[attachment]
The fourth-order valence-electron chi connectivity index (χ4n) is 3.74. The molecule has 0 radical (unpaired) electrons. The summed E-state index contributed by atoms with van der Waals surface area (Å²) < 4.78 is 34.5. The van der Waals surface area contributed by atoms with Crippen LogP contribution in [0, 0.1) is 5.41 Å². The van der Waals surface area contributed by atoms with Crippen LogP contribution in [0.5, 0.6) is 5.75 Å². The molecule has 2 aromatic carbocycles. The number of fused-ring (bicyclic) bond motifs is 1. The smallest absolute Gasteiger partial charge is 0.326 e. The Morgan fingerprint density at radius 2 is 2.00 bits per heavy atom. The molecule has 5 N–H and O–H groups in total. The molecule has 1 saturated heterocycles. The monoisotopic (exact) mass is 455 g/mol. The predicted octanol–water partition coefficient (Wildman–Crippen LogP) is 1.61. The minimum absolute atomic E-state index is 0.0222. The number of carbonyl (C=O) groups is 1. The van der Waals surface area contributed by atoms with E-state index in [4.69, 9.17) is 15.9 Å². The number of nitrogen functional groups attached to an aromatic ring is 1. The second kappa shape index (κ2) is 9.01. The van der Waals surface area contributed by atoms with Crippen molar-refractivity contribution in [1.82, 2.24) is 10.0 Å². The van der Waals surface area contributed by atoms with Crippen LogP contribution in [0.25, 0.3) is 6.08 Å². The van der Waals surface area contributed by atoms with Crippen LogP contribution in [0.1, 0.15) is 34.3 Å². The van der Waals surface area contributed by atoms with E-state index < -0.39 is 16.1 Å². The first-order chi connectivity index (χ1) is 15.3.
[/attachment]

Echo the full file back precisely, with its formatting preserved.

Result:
The fourth-order valence-electron chi connectivity index (χ4n) is 3.74. The molecule has 0 radical (unpaired) electrons. The summed E-state index contributed by atoms with van der Waals surface area (Å²) < 4.78 is 34.5. The van der Waals surface area contributed by atoms with Crippen LogP contribution in [0, 0.1) is 5.41 Å². The van der Waals surface area contributed by atoms with Crippen LogP contribution in [0.5, 0.6) is 5.75 Å². The molecule has 2 aromatic carbocycles. The number of fused-ring (bicyclic) bond motifs is 1. The smallest absolute Gasteiger partial charge is 0.326 e. The Morgan fingerprint density at radius 2 is 2.00 bits per heavy atom. The molecule has 5 N–H and O–H groups in total. The molecule has 1 saturated heterocycles. The monoisotopic (exact) mass is 455 g/mol. The predicted octanol–water partition coefficient (Wildman–Crippen LogP) is 1.61. The minimum absolute atomic E-state index is 0.0222. The number of carbonyl (C=O) groups is 1. The van der Waals surface area contributed by atoms with E-state index in [4.69, 9.17) is 15.9 Å². The number of nitrogen functional groups attached to an aromatic ring is 1. The second kappa shape index (κ2) is 9.01. The van der Waals surface area contributed by atoms with Crippen molar-refractivity contribution in [1.82, 2.24) is 10.0 Å². The van der Waals surface area contributed by atoms with Crippen LogP contribution in [0.25, 0.3) is 6.08 Å². The van der Waals surface area contributed by atoms with Crippen LogP contribution in [0.1, 0.15) is 34.3 Å². The van der Waals surface area contributed by atoms with E-state index < -0.39 is 16.1 Å². The first-order chi connectivity index (χ1) is 15.3.